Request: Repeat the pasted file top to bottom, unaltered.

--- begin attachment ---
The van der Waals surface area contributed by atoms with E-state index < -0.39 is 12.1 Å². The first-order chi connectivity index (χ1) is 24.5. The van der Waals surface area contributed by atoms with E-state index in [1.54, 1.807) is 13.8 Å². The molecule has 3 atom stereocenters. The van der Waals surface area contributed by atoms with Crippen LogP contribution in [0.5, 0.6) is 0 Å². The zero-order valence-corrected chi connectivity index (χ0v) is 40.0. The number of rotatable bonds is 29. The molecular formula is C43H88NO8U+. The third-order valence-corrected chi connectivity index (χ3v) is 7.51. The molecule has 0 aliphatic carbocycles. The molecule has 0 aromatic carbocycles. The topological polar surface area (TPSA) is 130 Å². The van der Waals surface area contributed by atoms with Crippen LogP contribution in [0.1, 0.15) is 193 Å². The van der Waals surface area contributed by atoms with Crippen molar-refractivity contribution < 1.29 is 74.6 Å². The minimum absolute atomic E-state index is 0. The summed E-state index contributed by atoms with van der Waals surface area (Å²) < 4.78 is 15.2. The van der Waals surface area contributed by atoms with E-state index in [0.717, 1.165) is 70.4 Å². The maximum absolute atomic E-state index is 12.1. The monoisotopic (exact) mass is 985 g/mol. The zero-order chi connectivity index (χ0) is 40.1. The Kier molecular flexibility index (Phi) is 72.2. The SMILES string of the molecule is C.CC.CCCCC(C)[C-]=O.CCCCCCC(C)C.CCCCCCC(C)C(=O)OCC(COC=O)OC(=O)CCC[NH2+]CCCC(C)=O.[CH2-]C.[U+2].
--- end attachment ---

The van der Waals surface area contributed by atoms with E-state index < -0.39 is 12.1 Å². The first-order chi connectivity index (χ1) is 24.5. The van der Waals surface area contributed by atoms with E-state index in [1.54, 1.807) is 13.8 Å². The molecule has 3 atom stereocenters. The van der Waals surface area contributed by atoms with Crippen LogP contribution in [0.5, 0.6) is 0 Å². The zero-order valence-corrected chi connectivity index (χ0v) is 40.0. The number of rotatable bonds is 29. The molecular formula is C43H88NO8U+. The third-order valence-corrected chi connectivity index (χ3v) is 7.51. The molecule has 0 aliphatic carbocycles. The molecule has 0 aromatic carbocycles. The topological polar surface area (TPSA) is 130 Å². The van der Waals surface area contributed by atoms with Crippen LogP contribution in [0.1, 0.15) is 193 Å². The van der Waals surface area contributed by atoms with Crippen molar-refractivity contribution < 1.29 is 74.6 Å². The minimum absolute atomic E-state index is 0. The summed E-state index contributed by atoms with van der Waals surface area (Å²) < 4.78 is 15.2. The van der Waals surface area contributed by atoms with E-state index in [0.717, 1.165) is 70.4 Å². The maximum absolute atomic E-state index is 12.1. The monoisotopic (exact) mass is 985 g/mol. The zero-order chi connectivity index (χ0) is 40.1. The Kier molecular flexibility index (Phi) is 72.2. The SMILES string of the molecule is C.CC.CCCCC(C)[C-]=O.CCCCCCC(C)C.CCCCCCC(C)C(=O)OCC(COC=O)OC(=O)CCC[NH2+]CCCC(C)=O.[CH2-]C.[U+2].